DO THE WINTER BLUES MAKE YOU SAD.  YOU ARE NOT ALONE.

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OCHD OFFERS TIPS TO HELP COPE WITH SEASONAL AFFECTIVE DISORDER.

 

(Toms River -)  The holidays are long gone, the pandemic is still hanging around and we recently dealt with the first blizzard of 2022. However, spring is still a long way in front of us and for many people it’s the heart of the winter blues season.

 

“For many people, the winter months can be depressing and can lead to symptoms of Seasonal Affective Disorder – or SAD. Mix in the on-going pandemic and it can be challenging to overcome,” said Daniel Regenye, Ocean County Health Department (OCHD) Public Health Coordinator/Health Officer. “Symptoms of SAD can range from changes in appetite, a lack of energy and craving more sleep, social withdrawal and increased irritability.”

 

“SAD is a recurrent depression that usually happens for folks in the winter months. It correlates with the way that our body experiences changes in our circadian rhythm related to changes in exposure to daylight. Sunlight controls the levels of molecules that help maintain normal serotonin levels, but in people with SAD, this regulation does not function properly, resulting in decreased serotonin levels in the winter leading to sleep, mood and behavior changes.”*

 

The following tips are designed for SAD and winter mental health:

  • Listen to your body. Winter’s low light causes the brain to prepare for sleep more than it does in the summer months. Try going to bed 20-30 minutes earlier than usual. You might consider working in a power nap of about 30 minutes during the day.
  • Feed your winter hunger wisely. Stock up on nutritious foods. Eat nuts, yogurt, sweet potatoes, crackers and hummus dip, and other healthy foods instead of junk food. You’ll boost both mental and physical health.
  • Move! It’s fun to curl up in a blanket and read or watch movies, but our bodies still need movement for wellbeing. Set a timer to buzz every hour, and when it does, get up and walk around, stretch, climb stairs, or dance wildly. It’s a powerful mental health enhancer.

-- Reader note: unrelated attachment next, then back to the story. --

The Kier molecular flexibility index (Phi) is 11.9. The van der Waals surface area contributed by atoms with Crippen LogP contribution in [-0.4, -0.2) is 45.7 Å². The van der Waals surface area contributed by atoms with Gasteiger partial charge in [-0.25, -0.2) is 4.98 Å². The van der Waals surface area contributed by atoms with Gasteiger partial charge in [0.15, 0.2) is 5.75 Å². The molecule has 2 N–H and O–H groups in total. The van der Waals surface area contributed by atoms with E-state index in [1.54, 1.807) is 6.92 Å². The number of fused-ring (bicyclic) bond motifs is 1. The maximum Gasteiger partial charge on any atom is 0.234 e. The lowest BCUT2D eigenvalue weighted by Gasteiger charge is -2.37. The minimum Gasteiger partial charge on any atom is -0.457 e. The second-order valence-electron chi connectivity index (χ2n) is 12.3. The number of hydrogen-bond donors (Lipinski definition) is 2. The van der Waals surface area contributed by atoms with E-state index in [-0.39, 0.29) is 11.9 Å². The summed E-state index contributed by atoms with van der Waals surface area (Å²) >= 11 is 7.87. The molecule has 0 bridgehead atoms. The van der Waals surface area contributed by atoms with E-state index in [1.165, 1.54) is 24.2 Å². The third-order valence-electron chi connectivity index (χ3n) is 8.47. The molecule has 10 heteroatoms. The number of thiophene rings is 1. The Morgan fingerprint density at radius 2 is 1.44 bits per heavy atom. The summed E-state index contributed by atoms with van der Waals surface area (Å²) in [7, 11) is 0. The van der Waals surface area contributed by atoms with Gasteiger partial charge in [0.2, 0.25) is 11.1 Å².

• Vitamin D. We get this naturally from sunlight, which we lack in the winter. There is a strong link between depression and diet. If you’re prone to Seasonal Affective Disorder (SAD), a light therapy box may be a worthwhile investment.
  • Do things you wouldn’t normally do such as ice-skating or taking a brisk walk on the beach. Meditate and close your eyes; visualize sunny skies; hear birds chirping; taste the fresh squeezed lemonade. Listen to soothing sound effects recordings such as calming spring rain, ocean waves, forest sounds and other ambient soundscapes.
  • COMMIT TO A PLAN. For most people who suffer from SAD, the key to effective condition management is a disciplined plan of action regarding their daily wellbeing routine. Lack of motivation is a prominent symptom for many SAD sufferers. Those who commit to a clear routine are most likely able to successfully navigate the SAD season.

“In individuals that experience anxiety or depression, the isolation of the pandemic can trigger new emotions or additional severe symptoms,” Regenye added. “People who have never struggled with mental health issues may find themselves experiencing much more intense mood symptoms. However, recent research has shown many people affected by SAD are optimistic that their condition won’t be as bad this winter of the pandemic since there are more people going through the same struggles.”

If you think you may be suffering from SAD, talk to your health care provider or a mental health specialist about your concerns.

 

*National Suicide Prevention Lifeline – 1-800-273-TALK (8255).

 

Learn more on mental health by visiting www.ochd.org. Visit the Ocean County Health or follow us on our Facebook page – https://www.facebook.com/OCHD.org. You also can download the new free mobile app from the Google Play/Android & Apple APP store: https://apps.myocv.com/share/a50608754

*University of North Carolina and Well Being